GAO Issues New Guidelines for Regulatory Reform

Report Makes Nine Recommendations to Modernize Outdated System
GAO Issues New Guidelines for Regulatory Reform
The Government Accountability Office (GAO) on Thursday issued a new report that sums up what many in the financial services industry have known for years - the regulatory system is in dire need of a makeover.

The GAO report, "A Framework for Crafting and Assessing Proposals to Modernize the Outdated U.S. Financial Regulatory System," lists nine characteristics that should be reflected in any new regulatory system to be crafted by Congress and the new Administration.

And without coming right out and calling for specific agencies to be consolidated or eliminated (as the Treasury Department did last spring), the GAO does suggest that the regulatory system needs to be more "efficient and effective" to provide necessary oversight and avoid future economic crises.

'We're in a Financial Mess...'

While many in financial services may see the GAO report as a knee-jerk reaction to the worst financial crisis in 75 years, the agency actually has been calling for systemic changes to the financial services sector's regulatory structure since 1994. The GAO began work on this report back in April 2008, long before the collapses, bankruptcies and market implosions that gained momentum last summer.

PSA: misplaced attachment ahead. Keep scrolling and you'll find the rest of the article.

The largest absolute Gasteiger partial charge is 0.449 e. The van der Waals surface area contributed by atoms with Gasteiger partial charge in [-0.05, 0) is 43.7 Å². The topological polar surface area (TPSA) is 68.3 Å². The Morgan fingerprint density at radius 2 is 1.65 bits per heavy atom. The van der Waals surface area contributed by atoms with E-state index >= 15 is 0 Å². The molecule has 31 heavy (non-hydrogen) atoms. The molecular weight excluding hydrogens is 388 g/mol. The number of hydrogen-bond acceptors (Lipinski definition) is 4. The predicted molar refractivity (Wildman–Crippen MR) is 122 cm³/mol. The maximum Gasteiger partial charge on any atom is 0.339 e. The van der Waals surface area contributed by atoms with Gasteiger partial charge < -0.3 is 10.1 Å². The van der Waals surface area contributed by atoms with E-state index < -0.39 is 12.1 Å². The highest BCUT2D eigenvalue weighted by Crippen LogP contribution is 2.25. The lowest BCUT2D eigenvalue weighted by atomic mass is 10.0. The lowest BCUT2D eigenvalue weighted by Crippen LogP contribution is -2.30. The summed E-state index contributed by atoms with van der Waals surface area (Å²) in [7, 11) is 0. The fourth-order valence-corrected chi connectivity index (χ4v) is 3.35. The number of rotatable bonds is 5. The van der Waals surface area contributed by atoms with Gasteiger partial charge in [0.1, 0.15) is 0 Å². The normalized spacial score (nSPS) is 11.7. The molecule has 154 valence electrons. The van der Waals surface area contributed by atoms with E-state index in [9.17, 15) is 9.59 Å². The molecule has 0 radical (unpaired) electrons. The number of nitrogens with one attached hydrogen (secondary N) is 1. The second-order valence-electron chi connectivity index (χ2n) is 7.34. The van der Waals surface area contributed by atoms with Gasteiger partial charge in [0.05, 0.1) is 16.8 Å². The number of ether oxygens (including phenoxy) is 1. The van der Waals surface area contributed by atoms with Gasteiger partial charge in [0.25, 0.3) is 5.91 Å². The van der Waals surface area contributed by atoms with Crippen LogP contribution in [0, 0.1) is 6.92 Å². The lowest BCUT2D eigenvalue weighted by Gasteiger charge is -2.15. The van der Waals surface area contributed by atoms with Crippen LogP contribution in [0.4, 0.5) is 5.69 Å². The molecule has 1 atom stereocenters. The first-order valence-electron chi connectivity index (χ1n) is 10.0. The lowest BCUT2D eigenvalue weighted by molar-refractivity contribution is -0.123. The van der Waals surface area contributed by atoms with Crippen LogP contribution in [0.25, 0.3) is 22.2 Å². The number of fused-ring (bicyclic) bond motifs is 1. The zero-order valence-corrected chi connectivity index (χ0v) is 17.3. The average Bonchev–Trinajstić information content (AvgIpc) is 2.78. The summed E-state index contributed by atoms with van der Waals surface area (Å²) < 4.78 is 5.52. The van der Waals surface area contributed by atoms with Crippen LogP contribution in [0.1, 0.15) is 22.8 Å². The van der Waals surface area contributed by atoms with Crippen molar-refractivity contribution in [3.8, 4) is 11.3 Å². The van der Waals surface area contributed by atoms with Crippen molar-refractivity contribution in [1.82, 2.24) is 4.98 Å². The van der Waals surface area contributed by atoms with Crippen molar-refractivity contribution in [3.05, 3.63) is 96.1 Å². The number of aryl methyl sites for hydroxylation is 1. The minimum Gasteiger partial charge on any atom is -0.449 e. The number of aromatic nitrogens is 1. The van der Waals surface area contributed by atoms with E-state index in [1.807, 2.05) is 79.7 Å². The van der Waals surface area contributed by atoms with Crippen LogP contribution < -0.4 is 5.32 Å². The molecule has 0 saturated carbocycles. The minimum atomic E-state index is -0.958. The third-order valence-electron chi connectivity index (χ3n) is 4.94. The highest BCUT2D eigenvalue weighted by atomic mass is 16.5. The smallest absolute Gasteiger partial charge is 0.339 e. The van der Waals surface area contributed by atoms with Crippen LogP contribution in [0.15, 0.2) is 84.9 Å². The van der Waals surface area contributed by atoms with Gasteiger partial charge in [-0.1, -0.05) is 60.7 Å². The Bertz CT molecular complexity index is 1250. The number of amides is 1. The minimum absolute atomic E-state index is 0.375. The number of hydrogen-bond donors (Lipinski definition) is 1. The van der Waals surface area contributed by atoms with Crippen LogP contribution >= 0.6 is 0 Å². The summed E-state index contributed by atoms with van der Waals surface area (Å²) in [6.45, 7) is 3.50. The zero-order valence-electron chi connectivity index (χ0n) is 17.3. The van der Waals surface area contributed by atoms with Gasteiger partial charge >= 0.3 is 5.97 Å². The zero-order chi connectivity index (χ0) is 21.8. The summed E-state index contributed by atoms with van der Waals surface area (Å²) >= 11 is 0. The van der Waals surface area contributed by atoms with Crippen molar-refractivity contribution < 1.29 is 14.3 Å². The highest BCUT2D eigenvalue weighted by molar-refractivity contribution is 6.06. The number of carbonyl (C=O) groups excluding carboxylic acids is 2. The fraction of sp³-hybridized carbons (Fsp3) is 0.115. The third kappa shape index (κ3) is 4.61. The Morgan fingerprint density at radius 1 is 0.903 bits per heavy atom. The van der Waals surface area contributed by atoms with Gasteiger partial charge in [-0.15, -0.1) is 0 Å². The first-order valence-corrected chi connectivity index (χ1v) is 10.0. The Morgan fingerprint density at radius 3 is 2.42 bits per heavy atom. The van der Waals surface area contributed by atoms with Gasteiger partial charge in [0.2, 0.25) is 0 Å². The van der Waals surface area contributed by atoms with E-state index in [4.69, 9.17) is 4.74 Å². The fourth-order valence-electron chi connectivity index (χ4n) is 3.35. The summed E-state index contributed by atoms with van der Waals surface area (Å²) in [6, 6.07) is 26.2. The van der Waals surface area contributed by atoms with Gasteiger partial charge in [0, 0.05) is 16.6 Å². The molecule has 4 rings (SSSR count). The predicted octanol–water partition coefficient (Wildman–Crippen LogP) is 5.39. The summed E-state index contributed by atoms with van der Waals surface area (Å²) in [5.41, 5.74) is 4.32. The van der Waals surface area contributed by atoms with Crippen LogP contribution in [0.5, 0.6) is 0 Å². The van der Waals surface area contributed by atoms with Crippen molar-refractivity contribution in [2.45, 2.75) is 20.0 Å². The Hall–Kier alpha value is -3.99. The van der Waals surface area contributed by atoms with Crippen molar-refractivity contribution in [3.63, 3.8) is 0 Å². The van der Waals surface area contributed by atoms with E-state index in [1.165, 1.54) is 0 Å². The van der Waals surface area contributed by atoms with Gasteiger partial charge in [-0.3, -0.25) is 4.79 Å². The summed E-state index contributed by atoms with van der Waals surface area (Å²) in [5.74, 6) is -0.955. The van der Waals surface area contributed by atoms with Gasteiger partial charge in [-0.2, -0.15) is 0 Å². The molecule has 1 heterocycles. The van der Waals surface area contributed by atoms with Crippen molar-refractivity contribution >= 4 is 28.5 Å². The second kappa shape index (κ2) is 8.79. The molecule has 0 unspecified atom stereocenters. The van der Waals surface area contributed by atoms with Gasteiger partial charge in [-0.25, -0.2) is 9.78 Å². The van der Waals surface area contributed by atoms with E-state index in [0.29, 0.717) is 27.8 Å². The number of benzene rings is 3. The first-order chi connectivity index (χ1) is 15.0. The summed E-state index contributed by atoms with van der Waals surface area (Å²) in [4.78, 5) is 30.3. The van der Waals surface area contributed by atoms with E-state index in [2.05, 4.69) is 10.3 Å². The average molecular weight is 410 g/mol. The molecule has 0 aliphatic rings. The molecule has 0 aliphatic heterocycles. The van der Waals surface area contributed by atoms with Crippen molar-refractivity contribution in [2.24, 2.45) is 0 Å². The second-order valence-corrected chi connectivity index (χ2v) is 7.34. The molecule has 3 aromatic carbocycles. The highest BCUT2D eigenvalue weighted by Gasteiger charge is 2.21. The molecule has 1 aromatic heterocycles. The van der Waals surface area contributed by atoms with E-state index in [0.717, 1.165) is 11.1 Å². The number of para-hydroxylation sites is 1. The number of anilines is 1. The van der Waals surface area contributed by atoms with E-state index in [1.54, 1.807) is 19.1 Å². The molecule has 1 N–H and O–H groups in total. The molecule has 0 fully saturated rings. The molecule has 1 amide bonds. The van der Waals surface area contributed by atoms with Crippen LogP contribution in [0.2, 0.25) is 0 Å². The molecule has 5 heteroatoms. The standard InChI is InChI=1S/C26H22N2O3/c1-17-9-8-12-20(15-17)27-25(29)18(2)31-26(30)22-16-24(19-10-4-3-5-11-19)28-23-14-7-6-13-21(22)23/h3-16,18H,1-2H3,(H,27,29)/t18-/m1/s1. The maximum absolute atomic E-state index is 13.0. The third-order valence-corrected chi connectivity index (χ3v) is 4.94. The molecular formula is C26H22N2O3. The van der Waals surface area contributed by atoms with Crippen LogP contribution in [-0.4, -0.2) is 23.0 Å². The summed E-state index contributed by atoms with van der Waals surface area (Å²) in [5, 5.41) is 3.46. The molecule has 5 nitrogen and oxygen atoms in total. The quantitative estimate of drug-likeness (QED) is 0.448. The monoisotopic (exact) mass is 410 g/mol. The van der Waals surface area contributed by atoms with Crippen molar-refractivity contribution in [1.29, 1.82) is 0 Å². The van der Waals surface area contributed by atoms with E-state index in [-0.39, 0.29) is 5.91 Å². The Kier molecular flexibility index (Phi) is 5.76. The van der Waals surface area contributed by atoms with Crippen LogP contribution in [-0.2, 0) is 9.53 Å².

The GAO's report is a telling sign, observers say, that the era of deregulation is over.

"What remains to be seen is whether the pendulum will swing back with vengeance in mind, and whether the regulatory system can be restructured to be both more effective and more efficient," says Mark Schwanhausser, a research analyst in multichannel financial services at Javelin Strategy &Research, a firm focusing on the financial services industry. "That will be a daunting challenge that will shape banking for decades to come."

The GAO initiative is long overdue, says Javelin's Tom Wills, Security, Fraud & Compliance senior analyst. "It took a crisis to spur positive action, but the upshot here is simplification, and that can only be a good thing."

The need for regulatory reform and consistent regulations applied to all companies - especially those non-banking institutions that have been loosely regulated -- has been a topic of many conversations over the years, says Steve Katz, former CISO at Citigroup and Merrill Lynch. "I know it's going to sound like heresy to all of the little companies and hedge funds out there, but all those little companies and hedge funds need to be regulated the same as every other company in the industry. If you want to play with the big boys, there has to be one set of regulations, or don't play in the game."

Katz succinctly states the case for regulatory reform: "We're in a financial mess, and the regulations no longer make any sense. We need a consolidated regulator that has a consistent set of regulations applied to everyone across the industry."

Even with a new President about to take office - and with economic issues firmly on his mind -- real movement to restructure the regulatory system may be months or even years away. But the handwriting is on the wall, says Javelin's Schwanhausser. "In the meantime, the banking industry would be wise to embrace change rather than fight it," he says. "This is a time to identify regulatory changes that will be a catalyst for beneficial changes, embrace them and even overhaul their policies and practices preemptively to get ahead of the regulatory backlash."

GAO Recommendations